6 ways businesses can support employee mental health

There were 488,000 reported cases of work-related anxiety or depression in 2015 to 2016, with 37% of those incidents caused by stress

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In light of World Mental Health Day today, small business owners are urged to support and foster a positive workplace attitude to employee mental health.

This is particularly timely, give that a recent report has revealed how poor leadership can exacerbate problems of stress and anxiety.

According to the report by CALLCARE, there were 488,000 reported cases of work-related anxiety or depression in 2015 to 2016, with 37% of those incidents caused by stress.

45% of all working days lost were caused because of ill health related to stress –  though it’s suggested that smaller businesses may be better equipped to deal with employee wellbeing issues.

To help combat and prevent mental health problems among employees, business owners are advised to:

  1. Create a suitable office environment: Make sure your office is filled with plenty of natural light and isn’t too loud. Create communal areas where staff can socialise, build up a good team rapport, and create friendships.
  2. Ensure staff aren’t over burdened with work: Delegate work fairly and don’t expect too much of new staff early on. Have you considered out-sourcing any tasks that some team members are struggling with?
  3. Ensure staff take breaks: While you’ll naturally want your employees to work hard, make sure they know the importance of a healthy and balanced diet and work/life balance – and know when to switch off.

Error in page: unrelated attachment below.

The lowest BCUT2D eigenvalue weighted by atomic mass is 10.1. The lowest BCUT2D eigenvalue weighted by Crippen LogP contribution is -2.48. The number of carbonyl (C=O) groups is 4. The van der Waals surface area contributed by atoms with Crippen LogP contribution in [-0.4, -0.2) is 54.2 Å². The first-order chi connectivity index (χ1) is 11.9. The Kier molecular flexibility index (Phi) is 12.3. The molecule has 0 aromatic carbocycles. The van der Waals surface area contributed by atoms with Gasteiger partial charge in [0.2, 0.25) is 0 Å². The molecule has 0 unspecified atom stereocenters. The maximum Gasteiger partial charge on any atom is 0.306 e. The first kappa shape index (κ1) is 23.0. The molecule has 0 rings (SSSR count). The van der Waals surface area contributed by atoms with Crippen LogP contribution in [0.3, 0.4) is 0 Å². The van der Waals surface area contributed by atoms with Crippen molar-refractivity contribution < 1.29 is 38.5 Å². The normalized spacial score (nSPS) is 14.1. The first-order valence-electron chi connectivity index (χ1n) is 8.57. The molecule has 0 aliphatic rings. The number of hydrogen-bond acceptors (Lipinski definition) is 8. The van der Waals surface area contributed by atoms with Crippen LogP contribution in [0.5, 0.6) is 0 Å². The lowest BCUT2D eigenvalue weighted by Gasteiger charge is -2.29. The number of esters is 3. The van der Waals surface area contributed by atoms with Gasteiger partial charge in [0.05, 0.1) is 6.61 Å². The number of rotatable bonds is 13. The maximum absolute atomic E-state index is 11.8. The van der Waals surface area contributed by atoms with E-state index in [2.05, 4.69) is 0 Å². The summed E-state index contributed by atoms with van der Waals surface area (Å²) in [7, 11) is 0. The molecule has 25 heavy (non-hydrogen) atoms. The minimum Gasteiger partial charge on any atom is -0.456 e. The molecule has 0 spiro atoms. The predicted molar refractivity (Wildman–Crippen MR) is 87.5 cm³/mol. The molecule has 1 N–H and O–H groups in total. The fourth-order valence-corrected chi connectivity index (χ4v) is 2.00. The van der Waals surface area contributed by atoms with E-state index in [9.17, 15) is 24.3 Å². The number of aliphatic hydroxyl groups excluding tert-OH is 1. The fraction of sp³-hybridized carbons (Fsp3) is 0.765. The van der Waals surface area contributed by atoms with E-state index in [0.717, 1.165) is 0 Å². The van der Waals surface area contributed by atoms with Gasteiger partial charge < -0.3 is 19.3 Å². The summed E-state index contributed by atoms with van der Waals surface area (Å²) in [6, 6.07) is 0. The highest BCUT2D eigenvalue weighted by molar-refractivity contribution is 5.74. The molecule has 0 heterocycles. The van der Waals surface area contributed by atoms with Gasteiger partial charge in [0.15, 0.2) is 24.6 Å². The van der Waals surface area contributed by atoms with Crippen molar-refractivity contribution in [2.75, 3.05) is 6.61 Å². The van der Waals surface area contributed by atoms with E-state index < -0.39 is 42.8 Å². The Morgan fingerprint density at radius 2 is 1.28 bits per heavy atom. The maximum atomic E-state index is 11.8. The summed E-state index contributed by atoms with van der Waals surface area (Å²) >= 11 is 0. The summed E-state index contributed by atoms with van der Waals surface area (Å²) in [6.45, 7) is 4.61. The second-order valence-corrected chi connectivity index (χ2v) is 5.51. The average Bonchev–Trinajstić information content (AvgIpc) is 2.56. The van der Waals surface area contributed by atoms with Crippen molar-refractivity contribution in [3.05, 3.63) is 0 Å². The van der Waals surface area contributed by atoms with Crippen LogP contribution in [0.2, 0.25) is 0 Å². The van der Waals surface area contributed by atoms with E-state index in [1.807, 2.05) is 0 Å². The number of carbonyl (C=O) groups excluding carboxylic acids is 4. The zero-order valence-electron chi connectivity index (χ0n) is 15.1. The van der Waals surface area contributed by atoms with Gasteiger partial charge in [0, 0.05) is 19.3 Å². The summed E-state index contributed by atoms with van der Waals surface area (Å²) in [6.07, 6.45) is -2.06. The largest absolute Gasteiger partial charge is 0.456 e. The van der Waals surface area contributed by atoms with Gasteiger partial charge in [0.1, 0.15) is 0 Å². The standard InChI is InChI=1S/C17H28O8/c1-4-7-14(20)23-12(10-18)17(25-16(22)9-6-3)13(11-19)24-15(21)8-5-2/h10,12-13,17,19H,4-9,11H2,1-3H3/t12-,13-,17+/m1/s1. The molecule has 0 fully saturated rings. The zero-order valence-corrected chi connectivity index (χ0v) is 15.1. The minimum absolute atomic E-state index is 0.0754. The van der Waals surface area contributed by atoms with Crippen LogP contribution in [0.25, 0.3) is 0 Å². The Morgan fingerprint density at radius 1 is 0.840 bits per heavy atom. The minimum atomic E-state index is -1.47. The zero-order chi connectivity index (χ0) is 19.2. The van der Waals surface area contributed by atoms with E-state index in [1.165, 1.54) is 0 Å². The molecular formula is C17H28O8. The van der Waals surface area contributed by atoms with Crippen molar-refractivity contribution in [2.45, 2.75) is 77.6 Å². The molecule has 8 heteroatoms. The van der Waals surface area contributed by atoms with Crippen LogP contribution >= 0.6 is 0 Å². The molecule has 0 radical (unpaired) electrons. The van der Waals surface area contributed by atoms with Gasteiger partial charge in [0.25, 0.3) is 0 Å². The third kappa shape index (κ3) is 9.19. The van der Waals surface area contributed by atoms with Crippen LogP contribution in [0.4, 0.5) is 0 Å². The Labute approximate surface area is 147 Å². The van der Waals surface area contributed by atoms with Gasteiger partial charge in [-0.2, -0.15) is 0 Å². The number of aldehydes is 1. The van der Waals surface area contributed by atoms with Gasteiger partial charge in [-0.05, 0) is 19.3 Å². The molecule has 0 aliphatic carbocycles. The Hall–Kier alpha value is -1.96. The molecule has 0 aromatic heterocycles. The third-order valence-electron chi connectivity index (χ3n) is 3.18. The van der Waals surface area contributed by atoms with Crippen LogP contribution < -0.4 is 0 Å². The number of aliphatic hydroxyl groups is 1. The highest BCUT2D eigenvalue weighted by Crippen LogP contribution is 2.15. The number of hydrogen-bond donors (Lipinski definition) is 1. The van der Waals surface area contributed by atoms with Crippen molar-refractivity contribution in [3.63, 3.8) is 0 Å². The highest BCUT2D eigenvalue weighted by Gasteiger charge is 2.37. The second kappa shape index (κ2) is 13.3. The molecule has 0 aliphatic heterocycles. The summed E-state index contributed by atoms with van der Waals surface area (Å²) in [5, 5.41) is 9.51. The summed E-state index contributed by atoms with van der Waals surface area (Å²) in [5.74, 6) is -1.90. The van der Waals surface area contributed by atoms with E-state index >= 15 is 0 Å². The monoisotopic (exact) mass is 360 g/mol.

4. Stay hydrated: Studies have shown that being dehydrated for long periods of time can have a negative impact on workers’ short-term memory, as well as inhibiting the way they process information.
  5. Invest in your management team: Make sure any managers are suitably trained and equipped to deal with employees who may be suffering. Mental health is a sensitive issue so make sure they’re compassionate.
  6. Keep your employees safe from bullying: Keep a close eye on staff and wipe out any bullying or intimidation immediately. Make sure all staff are aware that bullying is completely unacceptable.

Clare Lassiter, of Pure Human Resources, said:

“Workplace bullying is often a factor in work-related stress cases. Employers are well-advised to promote a culture where staff feel able to speak up against bullying.

“This can be facilitated by ensuring that the organisation has a policy on bullying and harassment that includes clear definitions of what bullying is, arrange training for managers on the topic, takes any bullying cases which arise seriously, and deals with them swiftly and confidently.”

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